Ina Fried

Recent Posts by Ina Fried

Even Verizon’s Phones Won’t Comment About the Impending iPhone

Verizon Wireless showed off lots of smartphones at its CES press conference on Thursday, but naturally had nothing whatsoever to say about the iPhone, as I am sure will be the case until the day Steve Jobs shows it to the world.

Of course, I didn’t let the company’s silence stand in my way and proceeded to bug several executives, asking about it in all sorts of clever ways (okay, maybe not really that clever.). But, of course, Verizon has lots of practice carefully avoiding all mention of the iPhone or Apple, unless referring to a fruit grown in Washington.

I tried asking Chief Marketing Officer Marni Walden whether Verizon’s network will be strong enough to handle a crush of data demand from the iPhone, but she saw right through me.

“I obviously won’t comment on iPhone at all–rumor and speculation here,” she said. That said, she noted that the company has spent $65 billion over the last 10 years on its network to make sure that any device can run smoothly on it.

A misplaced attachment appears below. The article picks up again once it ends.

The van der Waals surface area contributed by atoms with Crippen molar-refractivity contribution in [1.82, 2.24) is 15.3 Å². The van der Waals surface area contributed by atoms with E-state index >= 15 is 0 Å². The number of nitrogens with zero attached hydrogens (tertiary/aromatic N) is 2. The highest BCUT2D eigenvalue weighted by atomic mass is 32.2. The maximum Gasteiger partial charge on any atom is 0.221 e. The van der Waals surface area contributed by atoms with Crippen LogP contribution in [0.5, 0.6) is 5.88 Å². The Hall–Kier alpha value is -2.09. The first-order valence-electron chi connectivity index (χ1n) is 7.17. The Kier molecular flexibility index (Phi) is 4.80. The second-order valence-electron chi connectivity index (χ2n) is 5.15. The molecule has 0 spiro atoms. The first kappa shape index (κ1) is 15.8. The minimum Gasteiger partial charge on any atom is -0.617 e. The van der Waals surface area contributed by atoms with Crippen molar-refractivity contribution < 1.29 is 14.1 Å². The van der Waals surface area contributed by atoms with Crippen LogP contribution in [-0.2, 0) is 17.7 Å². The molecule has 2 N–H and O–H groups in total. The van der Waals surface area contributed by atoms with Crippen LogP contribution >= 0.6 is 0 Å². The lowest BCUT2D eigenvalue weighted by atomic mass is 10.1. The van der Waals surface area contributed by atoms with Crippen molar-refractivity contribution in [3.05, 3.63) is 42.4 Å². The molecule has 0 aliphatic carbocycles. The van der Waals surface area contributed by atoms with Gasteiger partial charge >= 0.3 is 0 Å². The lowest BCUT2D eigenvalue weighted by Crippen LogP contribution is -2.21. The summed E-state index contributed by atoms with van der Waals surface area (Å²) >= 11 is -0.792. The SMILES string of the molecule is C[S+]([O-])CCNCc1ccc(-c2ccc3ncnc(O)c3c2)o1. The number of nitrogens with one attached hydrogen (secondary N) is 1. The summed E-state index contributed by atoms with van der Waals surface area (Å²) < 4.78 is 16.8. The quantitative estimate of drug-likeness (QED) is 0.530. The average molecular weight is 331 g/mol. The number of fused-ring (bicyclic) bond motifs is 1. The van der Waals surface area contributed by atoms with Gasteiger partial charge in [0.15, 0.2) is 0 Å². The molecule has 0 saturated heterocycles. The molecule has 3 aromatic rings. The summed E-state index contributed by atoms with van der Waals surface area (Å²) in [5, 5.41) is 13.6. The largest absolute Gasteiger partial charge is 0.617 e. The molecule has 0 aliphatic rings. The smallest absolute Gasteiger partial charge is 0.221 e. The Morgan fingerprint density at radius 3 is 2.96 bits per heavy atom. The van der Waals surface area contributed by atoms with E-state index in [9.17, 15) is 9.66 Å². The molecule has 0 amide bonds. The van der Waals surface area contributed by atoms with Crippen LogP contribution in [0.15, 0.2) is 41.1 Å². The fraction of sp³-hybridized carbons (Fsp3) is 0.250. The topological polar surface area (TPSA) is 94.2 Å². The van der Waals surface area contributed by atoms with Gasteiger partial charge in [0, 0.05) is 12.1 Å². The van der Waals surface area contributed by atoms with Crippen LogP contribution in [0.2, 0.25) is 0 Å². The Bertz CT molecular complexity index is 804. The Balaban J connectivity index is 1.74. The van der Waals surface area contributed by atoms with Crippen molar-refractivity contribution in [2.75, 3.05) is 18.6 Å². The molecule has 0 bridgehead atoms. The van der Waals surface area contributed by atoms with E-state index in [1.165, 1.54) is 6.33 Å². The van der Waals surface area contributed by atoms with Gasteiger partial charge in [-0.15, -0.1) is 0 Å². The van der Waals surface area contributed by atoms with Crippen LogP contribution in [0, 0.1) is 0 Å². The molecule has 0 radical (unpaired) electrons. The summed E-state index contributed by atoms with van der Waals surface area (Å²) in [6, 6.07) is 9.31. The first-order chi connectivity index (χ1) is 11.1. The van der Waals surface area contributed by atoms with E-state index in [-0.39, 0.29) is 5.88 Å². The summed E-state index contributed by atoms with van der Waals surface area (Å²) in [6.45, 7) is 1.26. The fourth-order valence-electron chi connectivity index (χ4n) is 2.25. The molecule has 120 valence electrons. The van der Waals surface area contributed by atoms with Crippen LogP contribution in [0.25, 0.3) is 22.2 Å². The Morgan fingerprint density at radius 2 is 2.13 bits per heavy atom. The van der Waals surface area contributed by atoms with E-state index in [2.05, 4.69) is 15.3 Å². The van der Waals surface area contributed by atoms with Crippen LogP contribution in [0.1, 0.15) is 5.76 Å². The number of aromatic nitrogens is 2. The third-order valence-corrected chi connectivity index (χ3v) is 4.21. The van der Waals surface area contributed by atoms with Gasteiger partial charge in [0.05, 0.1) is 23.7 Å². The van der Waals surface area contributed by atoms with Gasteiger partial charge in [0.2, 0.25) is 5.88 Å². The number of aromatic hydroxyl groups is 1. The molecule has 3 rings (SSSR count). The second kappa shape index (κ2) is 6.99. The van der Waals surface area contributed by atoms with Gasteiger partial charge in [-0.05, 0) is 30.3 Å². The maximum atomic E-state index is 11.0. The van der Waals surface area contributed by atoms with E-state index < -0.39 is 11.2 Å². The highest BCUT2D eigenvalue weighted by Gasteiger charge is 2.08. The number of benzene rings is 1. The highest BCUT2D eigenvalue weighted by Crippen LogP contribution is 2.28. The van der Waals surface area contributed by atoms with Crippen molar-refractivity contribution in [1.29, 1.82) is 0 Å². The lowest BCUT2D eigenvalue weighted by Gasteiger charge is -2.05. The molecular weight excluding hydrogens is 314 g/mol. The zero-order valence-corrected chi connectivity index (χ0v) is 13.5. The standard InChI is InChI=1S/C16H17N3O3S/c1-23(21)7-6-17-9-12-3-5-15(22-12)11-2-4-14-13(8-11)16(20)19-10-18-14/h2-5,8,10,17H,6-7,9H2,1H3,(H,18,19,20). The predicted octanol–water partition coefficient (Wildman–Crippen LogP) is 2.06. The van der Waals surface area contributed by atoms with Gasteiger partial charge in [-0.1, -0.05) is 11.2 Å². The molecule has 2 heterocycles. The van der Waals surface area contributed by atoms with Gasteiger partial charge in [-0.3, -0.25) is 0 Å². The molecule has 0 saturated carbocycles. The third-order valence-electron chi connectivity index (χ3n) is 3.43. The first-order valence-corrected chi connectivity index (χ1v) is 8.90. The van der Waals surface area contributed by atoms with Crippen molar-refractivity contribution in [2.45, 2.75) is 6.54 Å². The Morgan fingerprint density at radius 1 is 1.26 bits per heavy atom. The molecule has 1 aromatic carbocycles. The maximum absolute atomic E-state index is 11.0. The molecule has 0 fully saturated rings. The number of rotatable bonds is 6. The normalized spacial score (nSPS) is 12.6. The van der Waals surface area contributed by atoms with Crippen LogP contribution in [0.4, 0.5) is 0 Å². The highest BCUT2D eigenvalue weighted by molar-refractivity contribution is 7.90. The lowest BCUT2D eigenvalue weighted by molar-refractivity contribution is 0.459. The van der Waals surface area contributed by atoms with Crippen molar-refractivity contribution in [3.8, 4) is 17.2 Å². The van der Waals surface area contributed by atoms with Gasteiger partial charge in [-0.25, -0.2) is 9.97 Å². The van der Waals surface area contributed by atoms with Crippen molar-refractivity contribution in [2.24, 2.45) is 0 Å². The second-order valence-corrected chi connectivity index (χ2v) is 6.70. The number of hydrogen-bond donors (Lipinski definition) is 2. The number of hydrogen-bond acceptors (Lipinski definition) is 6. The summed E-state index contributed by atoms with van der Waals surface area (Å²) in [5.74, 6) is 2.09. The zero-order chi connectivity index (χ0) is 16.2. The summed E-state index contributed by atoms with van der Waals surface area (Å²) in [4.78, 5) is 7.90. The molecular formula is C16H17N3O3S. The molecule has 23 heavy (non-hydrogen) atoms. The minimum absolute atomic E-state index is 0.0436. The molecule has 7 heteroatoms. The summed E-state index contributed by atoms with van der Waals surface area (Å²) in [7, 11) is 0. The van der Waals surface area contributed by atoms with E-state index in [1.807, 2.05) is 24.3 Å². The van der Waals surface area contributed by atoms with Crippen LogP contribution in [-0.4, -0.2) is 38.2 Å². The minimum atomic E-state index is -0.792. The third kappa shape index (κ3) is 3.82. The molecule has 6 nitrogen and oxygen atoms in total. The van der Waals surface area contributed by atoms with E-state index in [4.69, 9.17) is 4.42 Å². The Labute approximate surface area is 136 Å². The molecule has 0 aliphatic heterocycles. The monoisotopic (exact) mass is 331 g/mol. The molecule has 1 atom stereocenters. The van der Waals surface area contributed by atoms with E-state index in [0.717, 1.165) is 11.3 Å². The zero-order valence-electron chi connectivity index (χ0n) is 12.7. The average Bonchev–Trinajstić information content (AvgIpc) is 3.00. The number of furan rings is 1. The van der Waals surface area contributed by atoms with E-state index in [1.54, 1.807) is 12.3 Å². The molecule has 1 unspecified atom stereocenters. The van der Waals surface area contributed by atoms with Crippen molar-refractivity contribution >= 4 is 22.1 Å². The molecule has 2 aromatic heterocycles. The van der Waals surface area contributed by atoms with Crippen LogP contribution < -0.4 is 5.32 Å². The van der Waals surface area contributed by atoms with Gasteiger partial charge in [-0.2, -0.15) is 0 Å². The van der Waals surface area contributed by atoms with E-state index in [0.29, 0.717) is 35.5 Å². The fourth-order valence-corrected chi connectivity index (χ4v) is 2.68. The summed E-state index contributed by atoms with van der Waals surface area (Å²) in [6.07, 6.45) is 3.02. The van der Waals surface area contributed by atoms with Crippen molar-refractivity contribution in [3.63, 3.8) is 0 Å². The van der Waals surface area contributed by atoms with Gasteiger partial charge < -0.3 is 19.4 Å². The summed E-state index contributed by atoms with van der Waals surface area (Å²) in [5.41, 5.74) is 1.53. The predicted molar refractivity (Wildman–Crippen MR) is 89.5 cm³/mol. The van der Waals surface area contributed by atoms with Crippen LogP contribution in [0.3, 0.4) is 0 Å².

Okay, I said, but you know the company’s full roadmap for the year–are you sure that your network will be able to handle all those devices, including perhaps some unannounced ones?

“I am confident we have built a network and invested in a network that will continue to provide customers with the best possible experience,” Walden said.

So there you have it. Well, as much of “it” as you are going to get.

But it turns out that the party line extends beyond the employees and all the way down to the Verizon phones themselves. When handed a demo unit of the new Samsung LTE Android phone, I proceeded to do a Google search for Verizon iPhone–I got an error message saying that that page could not be reached (see image). Now that’s what I call good corporate messaging.

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Just as the atom bomb was the weapon that was supposed to render war obsolete, the Internet seems like capitalism’s ultimate feat of self-destructive genius, an economic doomsday device rendering it impossible for anyone to ever make a profit off anything again. It’s especially hopeless for those whose work is easily digitized and accessed free of charge.

— Author Tim Kreider on not getting paid for one’s work